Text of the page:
Coral Reef within a Hydrothermal Vent as an Indicator to the Future of Shallow Water Tropical Reefs Threatened by Ocean Acidification

Chair: Ana Queiros

Nithiyaa Nilamani (1)*, Zulfigar Yasin (1,2), Vashiraporn Sriboonruang (2), Zulfikar (1,3), Norhanis Razalli (1), and Aileen Tan Shau Hwai (1)

1 Marine Science Lab, School of Biological Sciences, Universiti Sains Malaysia, Minden, Penang, 11800, Malaysia
2 Institute of Oceanography and Environment, Universiti Terengganu Malaysia, Kuala Terengganu, Terengganu, 21030, Malaysia
3 Universitas Malikussaleh, Lhokseumawe, Provinsi Acheh, Indonesia

Naturally acidified reef ecosystem such as hydrothermal vent has become a natural laboratory for ocean acidification study. The pH of seawater at the study area ranged from 6.99 to 8.01, which approaches the projected scenarios of the year 2100.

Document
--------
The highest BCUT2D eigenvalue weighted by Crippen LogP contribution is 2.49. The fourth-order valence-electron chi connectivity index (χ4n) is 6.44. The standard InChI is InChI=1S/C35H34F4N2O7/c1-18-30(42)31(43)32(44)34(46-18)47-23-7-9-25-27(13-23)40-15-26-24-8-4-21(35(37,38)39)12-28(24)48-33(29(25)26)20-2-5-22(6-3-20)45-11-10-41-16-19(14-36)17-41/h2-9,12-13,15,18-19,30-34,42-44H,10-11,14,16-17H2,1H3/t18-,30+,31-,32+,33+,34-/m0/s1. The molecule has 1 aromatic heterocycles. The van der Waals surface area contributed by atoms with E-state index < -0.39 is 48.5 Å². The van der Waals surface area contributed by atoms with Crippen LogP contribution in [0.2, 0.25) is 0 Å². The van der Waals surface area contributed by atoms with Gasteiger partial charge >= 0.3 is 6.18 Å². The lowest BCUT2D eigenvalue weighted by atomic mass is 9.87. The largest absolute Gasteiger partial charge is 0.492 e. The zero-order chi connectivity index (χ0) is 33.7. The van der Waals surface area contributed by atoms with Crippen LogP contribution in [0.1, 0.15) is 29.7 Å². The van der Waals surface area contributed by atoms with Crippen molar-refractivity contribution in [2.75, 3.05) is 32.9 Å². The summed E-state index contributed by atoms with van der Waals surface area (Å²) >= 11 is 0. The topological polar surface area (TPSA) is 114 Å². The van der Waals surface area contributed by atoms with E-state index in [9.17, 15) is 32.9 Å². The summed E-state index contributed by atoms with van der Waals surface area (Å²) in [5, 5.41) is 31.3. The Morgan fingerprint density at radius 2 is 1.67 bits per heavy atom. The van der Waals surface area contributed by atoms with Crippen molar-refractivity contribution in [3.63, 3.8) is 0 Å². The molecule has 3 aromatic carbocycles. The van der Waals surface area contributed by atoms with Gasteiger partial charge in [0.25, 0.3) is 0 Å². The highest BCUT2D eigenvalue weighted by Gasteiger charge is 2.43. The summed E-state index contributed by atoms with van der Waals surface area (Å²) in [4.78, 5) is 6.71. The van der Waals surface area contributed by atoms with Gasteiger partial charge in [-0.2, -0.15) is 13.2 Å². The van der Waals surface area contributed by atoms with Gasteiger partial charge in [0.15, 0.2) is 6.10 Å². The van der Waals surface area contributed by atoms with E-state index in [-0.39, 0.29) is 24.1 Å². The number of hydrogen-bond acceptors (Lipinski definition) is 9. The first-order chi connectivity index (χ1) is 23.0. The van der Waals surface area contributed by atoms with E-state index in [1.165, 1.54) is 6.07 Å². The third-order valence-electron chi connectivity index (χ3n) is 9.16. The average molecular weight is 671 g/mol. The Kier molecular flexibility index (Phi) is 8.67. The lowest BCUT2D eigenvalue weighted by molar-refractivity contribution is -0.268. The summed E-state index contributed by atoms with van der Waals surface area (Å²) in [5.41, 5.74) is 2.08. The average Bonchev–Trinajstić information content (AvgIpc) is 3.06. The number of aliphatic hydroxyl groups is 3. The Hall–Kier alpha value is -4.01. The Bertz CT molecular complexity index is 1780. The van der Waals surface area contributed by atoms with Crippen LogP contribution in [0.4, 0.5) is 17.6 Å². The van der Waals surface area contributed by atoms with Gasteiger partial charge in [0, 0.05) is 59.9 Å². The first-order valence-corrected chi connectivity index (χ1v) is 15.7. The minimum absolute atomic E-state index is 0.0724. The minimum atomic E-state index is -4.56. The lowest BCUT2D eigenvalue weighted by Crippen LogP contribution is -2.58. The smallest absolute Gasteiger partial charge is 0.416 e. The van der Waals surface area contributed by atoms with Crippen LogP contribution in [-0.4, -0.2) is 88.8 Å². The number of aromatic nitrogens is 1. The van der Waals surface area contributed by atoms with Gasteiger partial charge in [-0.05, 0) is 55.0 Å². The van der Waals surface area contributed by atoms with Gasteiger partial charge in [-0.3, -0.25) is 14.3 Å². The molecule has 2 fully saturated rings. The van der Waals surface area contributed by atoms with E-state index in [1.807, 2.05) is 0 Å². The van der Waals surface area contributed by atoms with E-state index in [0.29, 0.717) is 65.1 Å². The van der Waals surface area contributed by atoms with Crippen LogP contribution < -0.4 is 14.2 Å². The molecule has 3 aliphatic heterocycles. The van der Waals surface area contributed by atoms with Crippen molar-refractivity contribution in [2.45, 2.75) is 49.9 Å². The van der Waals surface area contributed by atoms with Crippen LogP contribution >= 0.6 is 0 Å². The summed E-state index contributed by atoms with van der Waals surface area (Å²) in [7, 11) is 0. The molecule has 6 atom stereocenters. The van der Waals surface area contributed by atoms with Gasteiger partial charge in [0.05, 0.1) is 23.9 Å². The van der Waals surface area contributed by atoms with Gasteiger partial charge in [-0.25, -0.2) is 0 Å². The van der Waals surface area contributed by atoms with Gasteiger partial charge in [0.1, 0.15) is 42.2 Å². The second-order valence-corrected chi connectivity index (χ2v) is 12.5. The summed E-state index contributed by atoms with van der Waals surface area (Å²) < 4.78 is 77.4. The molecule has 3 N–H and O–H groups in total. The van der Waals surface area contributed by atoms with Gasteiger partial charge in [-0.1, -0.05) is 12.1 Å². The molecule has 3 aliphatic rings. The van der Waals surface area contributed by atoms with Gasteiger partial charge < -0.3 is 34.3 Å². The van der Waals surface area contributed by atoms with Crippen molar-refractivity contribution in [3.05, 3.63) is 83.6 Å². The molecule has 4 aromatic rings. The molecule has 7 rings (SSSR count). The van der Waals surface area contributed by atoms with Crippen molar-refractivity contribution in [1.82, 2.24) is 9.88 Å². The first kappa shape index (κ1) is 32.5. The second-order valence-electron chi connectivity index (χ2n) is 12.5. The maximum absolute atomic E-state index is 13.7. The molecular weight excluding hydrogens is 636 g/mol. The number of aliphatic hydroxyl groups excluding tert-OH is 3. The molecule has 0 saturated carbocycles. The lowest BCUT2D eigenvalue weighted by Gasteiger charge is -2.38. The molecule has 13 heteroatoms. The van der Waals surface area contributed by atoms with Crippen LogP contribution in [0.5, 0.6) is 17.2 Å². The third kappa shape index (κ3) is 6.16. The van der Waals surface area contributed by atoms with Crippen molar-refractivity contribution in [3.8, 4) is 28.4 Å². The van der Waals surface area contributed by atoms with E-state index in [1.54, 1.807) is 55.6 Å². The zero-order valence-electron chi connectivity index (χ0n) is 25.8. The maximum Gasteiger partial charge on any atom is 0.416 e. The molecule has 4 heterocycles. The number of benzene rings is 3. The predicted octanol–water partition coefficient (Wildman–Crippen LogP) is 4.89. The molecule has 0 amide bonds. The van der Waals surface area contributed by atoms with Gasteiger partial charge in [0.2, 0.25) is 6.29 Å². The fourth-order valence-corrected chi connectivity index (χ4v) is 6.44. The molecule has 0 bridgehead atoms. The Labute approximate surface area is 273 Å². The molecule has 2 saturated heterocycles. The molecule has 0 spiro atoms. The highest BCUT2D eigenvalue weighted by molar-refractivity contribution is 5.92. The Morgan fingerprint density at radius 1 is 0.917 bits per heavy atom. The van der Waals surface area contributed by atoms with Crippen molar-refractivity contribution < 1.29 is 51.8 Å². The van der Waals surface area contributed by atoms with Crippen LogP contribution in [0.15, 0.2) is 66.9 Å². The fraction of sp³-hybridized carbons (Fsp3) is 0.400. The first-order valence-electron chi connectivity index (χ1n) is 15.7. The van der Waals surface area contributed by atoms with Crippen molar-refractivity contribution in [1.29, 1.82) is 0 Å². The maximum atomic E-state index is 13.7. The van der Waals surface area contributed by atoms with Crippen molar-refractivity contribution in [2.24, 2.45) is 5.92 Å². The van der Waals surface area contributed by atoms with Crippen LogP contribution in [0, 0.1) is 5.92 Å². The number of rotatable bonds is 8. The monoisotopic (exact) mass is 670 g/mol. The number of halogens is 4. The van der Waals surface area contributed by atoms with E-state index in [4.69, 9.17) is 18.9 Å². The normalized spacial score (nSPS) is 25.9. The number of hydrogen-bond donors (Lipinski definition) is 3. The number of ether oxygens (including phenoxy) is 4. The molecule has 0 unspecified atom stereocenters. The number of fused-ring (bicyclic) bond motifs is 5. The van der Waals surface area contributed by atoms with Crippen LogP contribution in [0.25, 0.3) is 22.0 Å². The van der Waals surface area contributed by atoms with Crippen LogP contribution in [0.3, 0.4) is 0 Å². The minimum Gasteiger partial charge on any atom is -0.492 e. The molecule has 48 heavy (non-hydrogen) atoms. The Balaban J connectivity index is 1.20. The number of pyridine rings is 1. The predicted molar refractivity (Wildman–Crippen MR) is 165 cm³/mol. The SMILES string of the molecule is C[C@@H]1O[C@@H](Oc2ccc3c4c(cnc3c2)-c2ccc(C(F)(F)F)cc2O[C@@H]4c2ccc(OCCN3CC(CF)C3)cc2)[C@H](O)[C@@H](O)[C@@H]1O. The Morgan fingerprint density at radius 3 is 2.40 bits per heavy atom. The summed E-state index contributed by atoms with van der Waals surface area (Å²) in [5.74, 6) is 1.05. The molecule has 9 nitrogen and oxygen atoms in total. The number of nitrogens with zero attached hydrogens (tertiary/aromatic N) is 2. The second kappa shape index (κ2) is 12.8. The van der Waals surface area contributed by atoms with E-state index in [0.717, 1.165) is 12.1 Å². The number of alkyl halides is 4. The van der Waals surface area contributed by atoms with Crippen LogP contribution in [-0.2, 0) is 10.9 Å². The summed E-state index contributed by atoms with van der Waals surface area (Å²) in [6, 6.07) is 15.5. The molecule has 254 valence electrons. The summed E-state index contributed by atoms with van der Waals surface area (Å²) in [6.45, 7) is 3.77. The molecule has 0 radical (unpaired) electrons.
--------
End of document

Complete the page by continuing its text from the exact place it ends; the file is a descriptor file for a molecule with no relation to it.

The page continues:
Field survey was carried out to measure the in-situ pH, temperature and salinity at study sites. 5 meter long transect were laid parallel to the shore at 4 m depth (5 transects at hydrothermal site and 1 at control site). Photographs were taken at every meter along the transect to determine the coral cover and species diversity.

The gas produced in the vicinity of the hydrothermal vent affected the pH of the seawater in the area. The pH of seawater ranged from 6.99 to 8.01. The study also indicates a significant increase (R2=0.916, P<0.05) in live coral cover and diversity as it gets away from the vent following the increase in pH towards normal seawater values. Highest live coral cover was recorded at the furthest station from the vent (0.48 ± 0.08m2) with 13 coral genera. The dominant coral that was found to be surviving in such area was Porites sp.

This provides an opportunity to look at the effect of the acidified seawater on the natural ecology of shallow water reefs and adaptation of the reef to this extreme environment.